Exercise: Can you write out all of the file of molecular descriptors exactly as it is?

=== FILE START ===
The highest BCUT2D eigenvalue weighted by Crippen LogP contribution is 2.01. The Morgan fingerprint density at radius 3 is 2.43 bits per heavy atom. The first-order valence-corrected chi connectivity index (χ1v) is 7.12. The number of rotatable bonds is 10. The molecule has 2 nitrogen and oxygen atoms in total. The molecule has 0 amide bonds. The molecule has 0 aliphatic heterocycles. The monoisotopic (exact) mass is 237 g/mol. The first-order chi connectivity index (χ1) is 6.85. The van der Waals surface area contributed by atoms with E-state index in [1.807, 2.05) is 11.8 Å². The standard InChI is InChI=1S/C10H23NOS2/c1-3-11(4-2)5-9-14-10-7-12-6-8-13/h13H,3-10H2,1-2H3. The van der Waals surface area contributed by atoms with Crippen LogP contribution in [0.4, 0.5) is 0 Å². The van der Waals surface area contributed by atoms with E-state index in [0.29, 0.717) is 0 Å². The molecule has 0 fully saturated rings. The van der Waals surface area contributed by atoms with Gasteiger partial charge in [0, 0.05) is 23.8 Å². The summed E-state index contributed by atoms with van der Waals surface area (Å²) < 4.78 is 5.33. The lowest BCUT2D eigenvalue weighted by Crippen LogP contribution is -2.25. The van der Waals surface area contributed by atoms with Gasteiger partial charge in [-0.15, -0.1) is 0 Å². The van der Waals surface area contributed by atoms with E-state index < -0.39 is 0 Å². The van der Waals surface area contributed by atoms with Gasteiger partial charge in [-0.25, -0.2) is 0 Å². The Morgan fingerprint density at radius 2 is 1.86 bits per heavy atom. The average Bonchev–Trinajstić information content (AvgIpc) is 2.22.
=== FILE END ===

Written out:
The highest BCUT2D eigenvalue weighted by Crippen LogP contribution is 2.01. The Morgan fingerprint density at radius 3 is 2.43 bits per heavy atom. The first-order valence-corrected chi connectivity index (χ1v) is 7.12. The number of rotatable bonds is 10. The molecule has 2 nitrogen and oxygen atoms in total. The molecule has 0 amide bonds. The molecule has 0 aliphatic heterocycles. The monoisotopic (exact) mass is 237 g/mol. The first-order chi connectivity index (χ1) is 6.85. The van der Waals surface area contributed by atoms with E-state index in [1.807, 2.05) is 11.8 Å². The standard InChI is InChI=1S/C10H23NOS2/c1-3-11(4-2)5-9-14-10-7-12-6-8-13/h13H,3-10H2,1-2H3. The van der Waals surface area contributed by atoms with Crippen LogP contribution in [0.4, 0.5) is 0 Å². The van der Waals surface area contributed by atoms with E-state index in [0.29, 0.717) is 0 Å². The molecule has 0 fully saturated rings. The van der Waals surface area contributed by atoms with Gasteiger partial charge in [0, 0.05) is 23.8 Å². The summed E-state index contributed by atoms with van der Waals surface area (Å²) < 4.78 is 5.33. The lowest BCUT2D eigenvalue weighted by Crippen LogP contribution is -2.25. The van der Waals surface area contributed by atoms with Gasteiger partial charge in [-0.15, -0.1) is 0 Å². The van der Waals surface area contributed by atoms with E-state index < -0.39 is 0 Å². The van der Waals surface area contributed by atoms with Gasteiger partial charge in [-0.25, -0.2) is 0 Å². The Morgan fingerprint density at radius 2 is 1.86 bits per heavy atom. The average Bonchev–Trinajstić information content (AvgIpc) is 2.22.